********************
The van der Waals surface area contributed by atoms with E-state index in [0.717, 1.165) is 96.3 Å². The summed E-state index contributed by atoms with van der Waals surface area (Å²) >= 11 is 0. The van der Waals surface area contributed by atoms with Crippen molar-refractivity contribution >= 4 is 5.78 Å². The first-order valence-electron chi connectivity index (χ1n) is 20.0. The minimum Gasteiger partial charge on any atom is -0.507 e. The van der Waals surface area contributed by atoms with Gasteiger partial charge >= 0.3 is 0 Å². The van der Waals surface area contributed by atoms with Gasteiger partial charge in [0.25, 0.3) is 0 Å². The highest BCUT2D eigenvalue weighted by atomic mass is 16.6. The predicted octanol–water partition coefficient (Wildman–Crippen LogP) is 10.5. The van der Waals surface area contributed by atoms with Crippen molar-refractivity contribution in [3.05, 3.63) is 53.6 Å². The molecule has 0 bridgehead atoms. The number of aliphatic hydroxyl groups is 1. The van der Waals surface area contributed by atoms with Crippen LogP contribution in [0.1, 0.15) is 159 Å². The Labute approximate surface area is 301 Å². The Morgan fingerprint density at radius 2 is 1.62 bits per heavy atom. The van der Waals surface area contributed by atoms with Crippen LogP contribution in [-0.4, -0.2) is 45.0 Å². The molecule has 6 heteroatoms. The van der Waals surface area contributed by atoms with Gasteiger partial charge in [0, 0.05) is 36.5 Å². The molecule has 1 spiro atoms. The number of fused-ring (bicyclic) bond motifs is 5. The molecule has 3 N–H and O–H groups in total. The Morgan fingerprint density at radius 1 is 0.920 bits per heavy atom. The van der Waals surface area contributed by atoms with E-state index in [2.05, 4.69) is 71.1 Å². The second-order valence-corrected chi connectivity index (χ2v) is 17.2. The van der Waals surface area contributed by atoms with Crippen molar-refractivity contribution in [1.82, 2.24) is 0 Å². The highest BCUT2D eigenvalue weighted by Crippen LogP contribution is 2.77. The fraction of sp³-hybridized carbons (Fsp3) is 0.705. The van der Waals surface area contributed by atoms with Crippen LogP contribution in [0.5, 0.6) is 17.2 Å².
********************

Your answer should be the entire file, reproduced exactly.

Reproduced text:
The van der Waals surface area contributed by atoms with E-state index in [0.717, 1.165) is 96.3 Å². The summed E-state index contributed by atoms with van der Waals surface area (Å²) >= 11 is 0. The van der Waals surface area contributed by atoms with Crippen molar-refractivity contribution >= 4 is 5.78 Å². The first-order valence-electron chi connectivity index (χ1n) is 20.0. The minimum Gasteiger partial charge on any atom is -0.507 e. The van der Waals surface area contributed by atoms with Gasteiger partial charge >= 0.3 is 0 Å². The van der Waals surface area contributed by atoms with Gasteiger partial charge in [0.25, 0.3) is 0 Å². The highest BCUT2D eigenvalue weighted by atomic mass is 16.6. The predicted octanol–water partition coefficient (Wildman–Crippen LogP) is 10.5. The van der Waals surface area contributed by atoms with Crippen molar-refractivity contribution in [3.05, 3.63) is 53.6 Å². The molecule has 0 bridgehead atoms. The number of aliphatic hydroxyl groups is 1. The van der Waals surface area contributed by atoms with Crippen LogP contribution in [0.1, 0.15) is 159 Å². The Labute approximate surface area is 301 Å². The Morgan fingerprint density at radius 2 is 1.62 bits per heavy atom. The van der Waals surface area contributed by atoms with Crippen LogP contribution in [-0.4, -0.2) is 45.0 Å². The molecule has 6 heteroatoms. The van der Waals surface area contributed by atoms with Gasteiger partial charge in [0, 0.05) is 36.5 Å². The molecule has 1 spiro atoms. The number of fused-ring (bicyclic) bond motifs is 5. The molecule has 3 N–H and O–H groups in total. The Morgan fingerprint density at radius 1 is 0.920 bits per heavy atom. The van der Waals surface area contributed by atoms with E-state index in [2.05, 4.69) is 71.1 Å². The second-order valence-corrected chi connectivity index (χ2v) is 17.2. The van der Waals surface area contributed by atoms with Crippen molar-refractivity contribution in [1.82, 2.24) is 0 Å². The highest BCUT2D eigenvalue weighted by Crippen LogP contribution is 2.77. The fraction of sp³-hybridized carbons (Fsp3) is 0.705. The van der Waals surface area contributed by atoms with Crippen LogP contribution in [0.5, 0.6) is 17.2 Å².